Guest Blog: A Life Less Zombie by Colin Sinclair
As soon as I noticed that Abaddon Books were hosting another open door, I knew exactly what to do. I had a sure-fire stellar pitch already prepped and good to go.
There would be zombies, and Nazis, and Nazis fighting zombies, and Soviet Special Forces battling Nazis, zombies and, yes, Nazi-zombies. All of this whilst our heroes infiltrate underground bunkers of eldritch Egyptian magic and delve into dungeons of dark betrayal. Maybe there'd be a plucky upper-crust British officer sort—isn't there always?—keen to Do His Bit in the war against the undead masses of the Last Reich. I'd probably also need a hard-eyed Mademoiselle from La Résistance, seeking vengeance for a (mostly) dead family in war-torn France. In essence, though, we're talking endless, tireless ranks of brain munching shamblers.
It would be zombies-zombies-zombies, all the way down.
I'd tried something similar for a previous Abaddon send-us-all-your-pitches event, and it hadn't gone over terribly well. Not well at all. Soul crushing rejection is how I'd describe it, although I'm sure they were perfectly pleasant about it at the time. It still hurts though.
So, anyway, I'm thinking maybe not so utterly zombie, this go around? That might be a wise idea, yeah? Time for something new, I thought, or a fresh look over something old.
Short history lesson: Back when Shaun of the Dead and Hot Fuzz first hit the cinema screens, I'd had the notion that it would be great to see this sort of Spaced-style keen-but-slightly-hapless bunch of characters engaged in a fight for survival against an invading alien horde. I already had a title, didn't I? Midnight in the Garden Centre of Good & Evil had been floating around in my head for months if not years, and now was surely the time. Unlikely heroes tackle plant monsters in a garden centre. It writes itself!
(No, no it doesn't.)
I'd wanted to do a movie—because scripting, producing, directing, how hard could that be?—and decided that Midnight Garden would be the very thing. I'd be making it local, I'd be doing it low-budget, and you can be damn sure I'd be guilt-tripping every available friend and relative for help.
I was already out-and-about scouting locations (read: spending my Sundays wandering old and run-down garden centres). I'd fixed a solid outline of story on paper and I'd started on a first draft, it was all guns go-go-go.
Edgar Wright and Simon Pegg announced that their next 'Cornetto Trilogy' movie would be about alien invasion and, much as I'd like to have seen my fledging movie as the Deep Impact to their Armageddon, the Volcano to their Dante's Peak, the American Battleships to their Battleship...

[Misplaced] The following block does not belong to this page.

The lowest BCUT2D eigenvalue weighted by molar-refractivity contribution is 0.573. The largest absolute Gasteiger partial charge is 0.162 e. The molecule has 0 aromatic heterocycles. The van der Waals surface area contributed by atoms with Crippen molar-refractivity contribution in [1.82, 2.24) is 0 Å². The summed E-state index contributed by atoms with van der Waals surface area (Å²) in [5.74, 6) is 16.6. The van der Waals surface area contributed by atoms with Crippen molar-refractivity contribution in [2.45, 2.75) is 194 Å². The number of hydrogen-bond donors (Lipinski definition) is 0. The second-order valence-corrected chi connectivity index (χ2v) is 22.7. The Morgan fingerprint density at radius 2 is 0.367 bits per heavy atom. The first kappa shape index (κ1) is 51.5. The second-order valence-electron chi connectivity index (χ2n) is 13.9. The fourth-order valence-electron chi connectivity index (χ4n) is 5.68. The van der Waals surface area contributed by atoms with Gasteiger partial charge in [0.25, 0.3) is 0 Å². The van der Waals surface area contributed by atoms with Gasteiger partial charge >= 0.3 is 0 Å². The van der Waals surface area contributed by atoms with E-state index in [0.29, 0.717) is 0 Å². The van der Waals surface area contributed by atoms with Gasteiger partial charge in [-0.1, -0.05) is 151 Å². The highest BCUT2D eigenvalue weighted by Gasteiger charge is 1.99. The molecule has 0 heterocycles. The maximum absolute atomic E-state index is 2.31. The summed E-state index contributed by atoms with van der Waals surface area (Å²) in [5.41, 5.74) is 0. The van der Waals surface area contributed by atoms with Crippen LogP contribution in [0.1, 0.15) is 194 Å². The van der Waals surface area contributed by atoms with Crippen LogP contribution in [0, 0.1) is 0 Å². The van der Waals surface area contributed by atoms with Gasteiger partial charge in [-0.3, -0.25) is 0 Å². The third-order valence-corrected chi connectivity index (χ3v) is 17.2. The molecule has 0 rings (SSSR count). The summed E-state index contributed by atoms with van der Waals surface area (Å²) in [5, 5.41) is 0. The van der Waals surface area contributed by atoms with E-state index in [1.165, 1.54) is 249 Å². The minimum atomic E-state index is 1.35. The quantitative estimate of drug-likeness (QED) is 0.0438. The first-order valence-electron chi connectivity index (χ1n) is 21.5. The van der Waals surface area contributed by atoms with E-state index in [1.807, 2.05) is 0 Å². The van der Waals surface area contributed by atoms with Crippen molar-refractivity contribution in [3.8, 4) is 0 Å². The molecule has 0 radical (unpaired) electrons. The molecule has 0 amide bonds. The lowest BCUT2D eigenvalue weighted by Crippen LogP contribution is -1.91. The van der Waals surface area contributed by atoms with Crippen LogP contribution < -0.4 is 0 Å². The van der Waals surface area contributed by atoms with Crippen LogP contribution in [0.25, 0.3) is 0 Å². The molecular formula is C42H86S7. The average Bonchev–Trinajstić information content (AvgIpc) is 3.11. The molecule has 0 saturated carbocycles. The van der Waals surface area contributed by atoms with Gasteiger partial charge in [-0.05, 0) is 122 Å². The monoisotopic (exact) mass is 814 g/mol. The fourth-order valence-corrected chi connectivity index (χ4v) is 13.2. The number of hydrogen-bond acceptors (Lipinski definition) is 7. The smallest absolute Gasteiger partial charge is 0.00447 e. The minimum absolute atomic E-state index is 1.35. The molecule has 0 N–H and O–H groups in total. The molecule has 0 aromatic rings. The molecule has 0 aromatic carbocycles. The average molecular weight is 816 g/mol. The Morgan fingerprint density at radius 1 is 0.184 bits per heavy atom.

The effort I'd put into the project didn't seem to be worth it anymore. To be honest, I'd probably been looking for an excuse to flee from something that was getting out of hand and, given that I'd not yet recruited any cast or crew, this was probably as good a time as any to quit. I was only failing myself, wasn’t I? I'd get over it.
I closed the file, set it to one side and moved on to shorter, easier, things.
Fast forward to the slightly more recent past, and there it was: Abaddon's call to bold adventure and my sudden need for Something Less Zombie.
I dug out my original outline for Midnight in the Garden Centre of Good & Evil, and got back to work.
The rest is not exactly history, but it is a novella from Abaddon Books.
Read the synopsis of Midnight In The Garden Centre Of Good and Evil here:
Invaders From Beyond!
They’re coming for us! Little grey men, little green women, pod people, tripods, shape-shifting blobs and man-eating plants; they’re in our neighbourhoods, under our beds, invading our minds. It could be your shopkeeper, your boss, your best friend. It could be you...
The mid-twentieth-century ‘alien invasion’ genre of film and fiction, inspired at least as much by Cold War paranoia as by the imagination-firing space race, is a crucial part of our cultural DNA, a hokey, cliché-ridden, daft and undeniably fun slice of genre history. Invaders From Beyond! hopes to capture that fun. A new series of standalone novels (in the vein of the ever-popular Tomes of the Dead), Invaders From Beyond! picks up the conventions of this beloved genre, from Invasion of the Body Snatchers via The Thing, Close Encounters of the Third Kind and V to Mars Attacks!, and pokes holes in the plots, pokes fun at the clichés and pokes the readers in their eye(stalk)s.
Miller, fresh from too many pampered years at university, has just managed to lose a PhD, a girlfriend, and her father’s car in one magnificent bender. With parents now committed to a regime of find-your-own-way tough love, he’s fallen off the fast track to success, and finds himself working in a shabby garden centre on the edge of nowhere. The staff are a collection of dropouts and oddballs, the boss is very shady, and Miller’s not sure half the stuff they sell is legal.
Still, he’s learning to get on with things and make do, finding a brand new path through life, but... an alien invasion disguised as a bright and shiny big-box store from out of town? That really isn’t helping.
If Miller wants to protect his job and save the world, he’s going to have to dig deep and get his hands dirty.
About the author:
Colin Sinclair is a writer and roleplaying game creator from Northern Ireland. He's written a lot over the years but most of it is boxed up and buried deep where it can't cause trouble. When he's not forced to work in a dull office job he's writing or reading, and when he's not doing that he's baking bread and thinking "I should be writing". His house has been described as "a library with some beds in it". He lives with his wife, some children, probably a cat.
get you copy here: